I am now happy to report that Hemera has obtained initial funding, along with the issuance of a US Patent and can now begin manufacturing its drug, soluble CD59 (protectin), perform animal toxicology and initiate a phase 1 clinical study.
To review, HMR59 is a gene therapy using an AAV2 vector to express a soluble form of a naturally occurring membrane bound protein called CD59 (sCD59), which blocks MAC. Membrane attack complex is the final common pathway of activation of the complement cascade, and is composed of complement factors C5b, C6, C7, C8 and C9 that assemble as a pore on cell membranes. The MAC pore induces ionic fluid shifts leading to cell destruction and ultimate death.
HMR59 works by increasing the production of sCD59 by ocular cells. The sCD59 released from the cells will circulate throughout the eye and penetrate the retina to block MAC deposition and prevent cellular destruction. By blocking MAC, the remainder of the upstream complement cascade is left intact to perform its normal homeostatic roles.
The primary focus for the company will be preventing the conversion of the dry form of AMD from progressing into the wet form, however, they think that there's a role for HMR59 in treating the dry form (drusen and GA) as well as wet (neovascular) AMD.
Hemera Biosciences Raises $3.75 Million; Patent Issued for TreatingAge-related Macular Degeneration
BOSTON, MA (March 15, 2013) Hemera Biosciences announced its Series A financing of $3.75 million and issuance of US Patent 8,324,182 B2 on December 4, 2012, for treating age-related macular degeneration (AMD) with a human protein, soluble CD59 -- otherwise known as protectin.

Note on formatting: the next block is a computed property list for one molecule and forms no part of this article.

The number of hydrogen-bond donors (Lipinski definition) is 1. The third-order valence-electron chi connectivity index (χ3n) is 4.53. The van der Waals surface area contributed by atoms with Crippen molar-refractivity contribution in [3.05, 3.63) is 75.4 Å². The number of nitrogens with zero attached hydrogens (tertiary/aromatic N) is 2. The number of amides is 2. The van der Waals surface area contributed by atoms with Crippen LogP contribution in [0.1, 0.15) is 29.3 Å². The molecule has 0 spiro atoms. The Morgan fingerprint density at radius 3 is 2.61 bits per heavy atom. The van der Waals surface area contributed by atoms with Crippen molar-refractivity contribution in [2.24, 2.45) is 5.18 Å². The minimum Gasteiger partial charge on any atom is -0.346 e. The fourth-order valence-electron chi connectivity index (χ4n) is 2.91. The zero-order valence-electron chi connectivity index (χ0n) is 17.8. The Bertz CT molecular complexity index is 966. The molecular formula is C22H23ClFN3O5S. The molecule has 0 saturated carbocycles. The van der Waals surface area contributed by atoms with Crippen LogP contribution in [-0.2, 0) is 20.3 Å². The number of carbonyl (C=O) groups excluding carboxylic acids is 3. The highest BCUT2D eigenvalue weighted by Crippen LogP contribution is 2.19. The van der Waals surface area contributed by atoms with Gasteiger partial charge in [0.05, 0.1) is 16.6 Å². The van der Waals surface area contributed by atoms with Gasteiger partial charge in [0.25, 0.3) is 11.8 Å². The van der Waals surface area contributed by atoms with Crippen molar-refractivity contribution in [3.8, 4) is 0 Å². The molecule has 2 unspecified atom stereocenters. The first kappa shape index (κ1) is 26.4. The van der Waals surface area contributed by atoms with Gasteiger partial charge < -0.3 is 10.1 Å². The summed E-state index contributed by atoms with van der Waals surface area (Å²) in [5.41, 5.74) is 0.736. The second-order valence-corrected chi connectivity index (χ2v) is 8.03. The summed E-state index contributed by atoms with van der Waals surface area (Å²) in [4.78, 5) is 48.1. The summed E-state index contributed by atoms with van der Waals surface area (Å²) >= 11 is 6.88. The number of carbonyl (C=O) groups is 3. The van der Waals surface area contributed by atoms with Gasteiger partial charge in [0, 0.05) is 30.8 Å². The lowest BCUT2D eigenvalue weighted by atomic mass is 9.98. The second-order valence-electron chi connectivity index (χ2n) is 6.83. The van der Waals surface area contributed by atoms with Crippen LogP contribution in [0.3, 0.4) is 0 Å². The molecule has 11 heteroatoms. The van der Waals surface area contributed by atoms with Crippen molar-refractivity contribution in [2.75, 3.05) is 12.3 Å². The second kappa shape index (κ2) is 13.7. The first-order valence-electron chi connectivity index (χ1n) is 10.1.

“Human genetic studies and preclinical research have shown that alterations in complement – a significant driver of inflammation -- play a key role in the development of both wet and dry AMD,” said Adam Rogers, MD, one of the founders of Hemera.
Preclinical studies done in the laboratory of Rajendra Kumar-Singh, PhD, another Hemera founder, have shown that intravitreal injection of an adeno-associated virus that expresses soluble CD59, in an animal model, prevents the development of choroidal neovascularization. Choroidal neovascularization is the leading cause of severe vision loss due to the wet form of AMD.
“Membrane attack complex (MAC) formation is the last step in the complement inflammation pathway. Soluble CD59 when expressed in our animal models using gene therapy, prevents the development of MAC, death of retinal pigment epithelial cells and prevents abnormal blood vessel development in the eye. Use of gene therapy to express soluble CD59 allows for long term treatment for this chronic blinding disease,” said Dr. Kumar Singh.
With the $3.75 million of financing raised in this initial round of funding, Hemera expects to have sufficient resources to manufacture the drug, perform animal toxicology studies and initiate a phase 1 study.
The founders and management team include Elias Reichel, MD, Jay Duker, MD, Rajendra Kumar-Singh PhD , and Adam Rogers, MD who all are on faculty at Tufts University School of Medicine.
Hemera Biosciences, founded in 2010, is a private company headquartered in Boston, Massachusetts that focuses on developing and commercializing gene therapy for age-related macular degeneration and other ocular conditions.
Hemera is developing its proprietary soluble CD59 gene therapy technology as a treatment for age-related macular degeneration for both the dry and wet forms of the disease. The company’s lead program is the first and only complement therapy that directly targets MAC. Hemera was started by some of the world’s leading experts in AMD and gene therapy.